Self worth (or self-esteem) what we think about ourselves. Rogers believed feelings of self-worth developed in early childhood and were formed from the interaction of the child with the mother and father.
Self-image How we see ourselves, which is important to good psychological health. Self-image includes the influence of our body image on inner personality. At a simple level, we might perceive ourselves as a good or bad person, beautiful or ugly. Self-image has an affect on how a person thinks feels and behaves in the world.
Ideal self This is the person who we would like to be. It consists of our goals and ambitions in life, and is dynamic i.e. forever changing. The ideal self in childhood is not the ideal self in our teens or late twenties etc.
Self Worth and Positive Regard
Carl Rogers (1951) viewed the child as having two basic needs: positive regard from other people and self-worth.
How we think about ourselves, our feelings of self-worth are of fundamental importance both to psychological health and to the likelihood that we can achieve goals and ambitions in life and achieve self-actualization.
Self-worth may be seen as a continuum from very high to very low. For Carl Rogers (1959) a person who has high self-worth, that is, has confidence and positive feelings about him or her self, faces challenges in life, accepts failure and unhappiness at times, and is open with people.
A person with low self-worth may avoid challenges in life, not accept that life can be painful and unhappy at times, and will be defensive and guarded with other people.
Rogers believed feelings of self-worth developed in early childhood and were formed from the interaction of the child with the mother and father. As a child grows older, interactions with significant others will affect feelings of self-worth.
Rogers believed that we need to be regarded positively by others; we need to feel valued, respected, treated with affection and loved. Positive regard is to do with how other people evaluate and judge us in social interaction. Rogers made a distinction between unconditional positive regard and conditional positive regard.
Unconditional positive regard is where parents, significant others (and the humanist therapist) accepts and loves the person for what he or she is. Positive regard is not withdrawn if the person does something wrong or makes a mistake. The consequences of unconditional positive regard are that the person feels free to try things out and make mistakes, even though this may lead to getting it worse at times. People who are able to self-actualize are more likely to have received unconditional positive regard from others, especially their parents in childhood.
Conditional positive regard is where positive regard, praise and approval, depend upon the child, for example, behaving in ways that the parents think correct. Hence the child is not loved for the person he or she is, but on condition that he or she behaves only in ways approved by the parent(s). At the extreme, a person who constantly seeks approval from other people is likely only to have experienced conditional positive regard as a child.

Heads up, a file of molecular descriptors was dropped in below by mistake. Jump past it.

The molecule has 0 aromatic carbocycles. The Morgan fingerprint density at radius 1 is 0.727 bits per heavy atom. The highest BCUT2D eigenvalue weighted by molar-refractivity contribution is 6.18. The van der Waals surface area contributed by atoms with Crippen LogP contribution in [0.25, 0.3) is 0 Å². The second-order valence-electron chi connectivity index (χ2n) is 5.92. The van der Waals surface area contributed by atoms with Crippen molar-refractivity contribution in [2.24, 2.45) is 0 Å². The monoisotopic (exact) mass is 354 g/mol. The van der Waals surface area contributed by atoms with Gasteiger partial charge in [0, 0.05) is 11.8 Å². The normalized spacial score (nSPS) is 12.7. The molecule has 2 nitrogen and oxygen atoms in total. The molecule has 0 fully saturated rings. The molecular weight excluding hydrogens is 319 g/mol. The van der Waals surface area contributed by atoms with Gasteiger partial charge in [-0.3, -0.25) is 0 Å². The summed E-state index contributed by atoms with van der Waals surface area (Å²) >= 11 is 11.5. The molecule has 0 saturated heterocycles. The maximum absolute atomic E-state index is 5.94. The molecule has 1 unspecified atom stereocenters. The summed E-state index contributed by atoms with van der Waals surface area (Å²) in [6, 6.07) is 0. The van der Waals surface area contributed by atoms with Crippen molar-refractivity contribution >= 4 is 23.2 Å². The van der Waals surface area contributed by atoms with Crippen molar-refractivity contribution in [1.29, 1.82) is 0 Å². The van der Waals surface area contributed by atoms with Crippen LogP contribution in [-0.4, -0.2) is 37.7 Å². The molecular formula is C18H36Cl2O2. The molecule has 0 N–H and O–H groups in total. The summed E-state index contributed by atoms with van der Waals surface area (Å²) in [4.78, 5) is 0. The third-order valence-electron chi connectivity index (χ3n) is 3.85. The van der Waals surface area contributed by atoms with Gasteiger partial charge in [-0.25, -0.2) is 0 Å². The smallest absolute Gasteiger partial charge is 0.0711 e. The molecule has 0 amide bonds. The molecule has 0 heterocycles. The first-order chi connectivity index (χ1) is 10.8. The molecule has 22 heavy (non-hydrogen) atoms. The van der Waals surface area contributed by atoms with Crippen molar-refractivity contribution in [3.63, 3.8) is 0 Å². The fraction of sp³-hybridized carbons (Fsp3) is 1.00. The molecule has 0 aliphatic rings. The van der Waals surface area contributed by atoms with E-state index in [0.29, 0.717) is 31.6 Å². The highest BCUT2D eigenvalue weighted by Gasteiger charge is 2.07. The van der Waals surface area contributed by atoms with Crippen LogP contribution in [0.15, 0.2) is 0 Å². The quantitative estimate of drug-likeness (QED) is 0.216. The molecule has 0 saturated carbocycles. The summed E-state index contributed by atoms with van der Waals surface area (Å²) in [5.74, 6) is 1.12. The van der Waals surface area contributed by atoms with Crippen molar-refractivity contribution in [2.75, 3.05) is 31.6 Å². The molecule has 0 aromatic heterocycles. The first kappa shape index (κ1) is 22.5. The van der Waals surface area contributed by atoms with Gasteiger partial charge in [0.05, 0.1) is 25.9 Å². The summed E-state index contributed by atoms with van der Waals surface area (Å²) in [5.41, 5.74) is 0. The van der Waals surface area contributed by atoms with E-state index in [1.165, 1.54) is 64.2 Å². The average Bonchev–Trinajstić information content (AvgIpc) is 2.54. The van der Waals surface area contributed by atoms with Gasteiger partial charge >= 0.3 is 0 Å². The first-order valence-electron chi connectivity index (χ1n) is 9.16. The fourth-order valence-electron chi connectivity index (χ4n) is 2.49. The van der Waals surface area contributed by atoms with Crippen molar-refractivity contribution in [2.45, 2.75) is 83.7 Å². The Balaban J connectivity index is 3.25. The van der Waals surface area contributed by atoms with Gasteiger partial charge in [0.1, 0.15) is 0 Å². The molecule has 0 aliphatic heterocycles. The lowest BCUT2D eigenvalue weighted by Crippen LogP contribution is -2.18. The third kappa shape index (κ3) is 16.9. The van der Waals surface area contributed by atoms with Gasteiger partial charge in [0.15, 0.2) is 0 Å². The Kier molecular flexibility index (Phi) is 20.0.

A person’s ideal self may not be consistent with what actually happens in life and experiences of the person. Hence, a difference may exist between a person’s ideal self and actual experience. This is called incongruence.
Where a person’s ideal self and actual experience are consistent or very similar, a state of congruence exists. Rarely, if ever does a total state of congruence exist; all people experience a certain amount of incongruence.
The development of congruence is dependent on unconditional positive regard. Carl Rogers believed that for a person to achieve self-actualization they must be in a state of congruence.
According to Rogers, we want to feel, experience and behave in ways which are consistent with our self-image and which reflect what we would like to be like, our ideal-self.
The closer our self-image and ideal-self are to each other, the more consistent or congruent we are and the higher our sense of self-worth. A person is said to be in a state of incongruence if some of the totality of their experience is unacceptable to them and is denied or distorted in the self-image.
Incongruence is "a discrepancy between the actual experience of the organism and the self-picture of the individual insofar as it represents that experience.
As we prefer to see ourselves in ways that are consistent with our self-image, we may use defense mechanisms like denial or repression in order to feel less threatened by some of what we consider to be our undesirable feelings. A person whose self-concept is incongruent with her or his real feelings and experiences will defend because the truth hurts.
Rogers, Carl. (1951). Client-centered Therapy: Its Current Practice, Implications and Theory. London: Constable.
Rogers, Carl. (1959). A Theory of Therapy, Personality and Interpersonal Relationships as Developed in the Client-centered Framework. In (ed.) S. Koch, Psychology: A Study of a Science. Vol. 3: Formulations of the Person and the Social Context. New York: McGraw Hill.
How to cite this article:
McLeod, S. A. (2007). . Retrieved from